Gear Review: Outdoor Research Furio Jacket

The choices:

At the end of August last year, I decided that I needed a new jacket for hiking and backpacking. I had little to no faith in my Keela Stashaway Jacket in terms of ability to keep out the rain, my Keela Munro jacket was simply too heavy for anything other than winter use and my old Berghaus Cornice jacket was too big for me, so I’d given it away to my old man.

I decided I wanted a jacket that was going to keep me dry, was durable enough to survive all day with a heavy pack, and was light enough to avoid weighing down the pack. In the end, I found three jackets which had a Gore-tex Pro Shell/Paclite mix, which I figured would work for me. They had the more durable Pro Shell at the harder wear points (shoulders and back), and Paclite for the rest of the body. The three jackets were the Haglöfs Electron, the Arc’teryx Theta SL and the Outdoor Research Furio. All of the jackets had their inherent benefits. The lightest (advertised) weight is the Theta SL, the heaviest, (by quite a large margin!) the Furio. The most durable is the Furio, though the Electron is the only one which has Pro Shell to the hips, as well as shoulders and back.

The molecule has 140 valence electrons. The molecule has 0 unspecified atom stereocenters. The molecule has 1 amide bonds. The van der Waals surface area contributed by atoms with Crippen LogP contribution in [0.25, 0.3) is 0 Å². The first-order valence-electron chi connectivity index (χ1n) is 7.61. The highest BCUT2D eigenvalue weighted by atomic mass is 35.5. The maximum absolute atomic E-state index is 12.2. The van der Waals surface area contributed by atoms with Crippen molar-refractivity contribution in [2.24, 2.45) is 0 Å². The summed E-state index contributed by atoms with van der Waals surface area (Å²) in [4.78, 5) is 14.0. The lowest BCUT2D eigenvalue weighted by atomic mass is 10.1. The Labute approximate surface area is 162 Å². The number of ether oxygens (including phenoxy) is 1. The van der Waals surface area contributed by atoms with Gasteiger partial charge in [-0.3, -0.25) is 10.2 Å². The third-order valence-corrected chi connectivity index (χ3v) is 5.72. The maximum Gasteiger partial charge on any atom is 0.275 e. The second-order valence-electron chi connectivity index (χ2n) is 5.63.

In the end, I chose the Furio for one simple reason. Price. It has the cheapest RRP of them all (£240, at the time of purchase, compared to £285 for the Arc’teryx and £320 for the Haglöfs), and I managed to pick mine up from Field and Trek for the bargain price of £115! (They’re currently selling for £150 on Field and Trek)

I genuinely didn’t know what to expect from the jacket before it arrived, as I’d not really known OR for anything other than gloves and headwear. OR Jackets, etc, tend not to be big business in the UK. I was pleasantly surprised when the jacket arrived. It looked to be exceptionally well made, and looked very robust.

Features:

The jacket is made from a 70D Paclite body, with 70D Pro Shell reinforcements to the shoulders and arms. It comes with a fully adjustable, helmet compatible, hood, 5 mesh pockets (4 external, 1 internal), with water resistant zips, water resistant front zip, with internal stormflap, etc, etc… you get the idea.

The main features of this jacket over the others is the TorsoFlo™ side zips. Instead of regular pit-zips, these come right the way down to the hem of the jacket. In theory, this should mean that you could use the jacket similarly to a poncho, to drape over your rucksack, but I find that in practice, it’s just a bit too small for this. It’s not going to fully cover anything, so you or your gear would end up getting wet. It does, however, give that little bit more flexibility in terms of venting, compared to most jackets… particularly when you consider the pockets can all be used for venting, too!

On the pocket front, the pockets are not exactly large. They’re big enough to hold a pair of gloves in, or the like, but don’t be expecting to fit an OS map into any of them. The lower pockets do also get cut off a little by a hip belt, too, but that’s not a particularly big surprise. It’s no real loss for me, either, as I tend to use the chest pockets, anyway.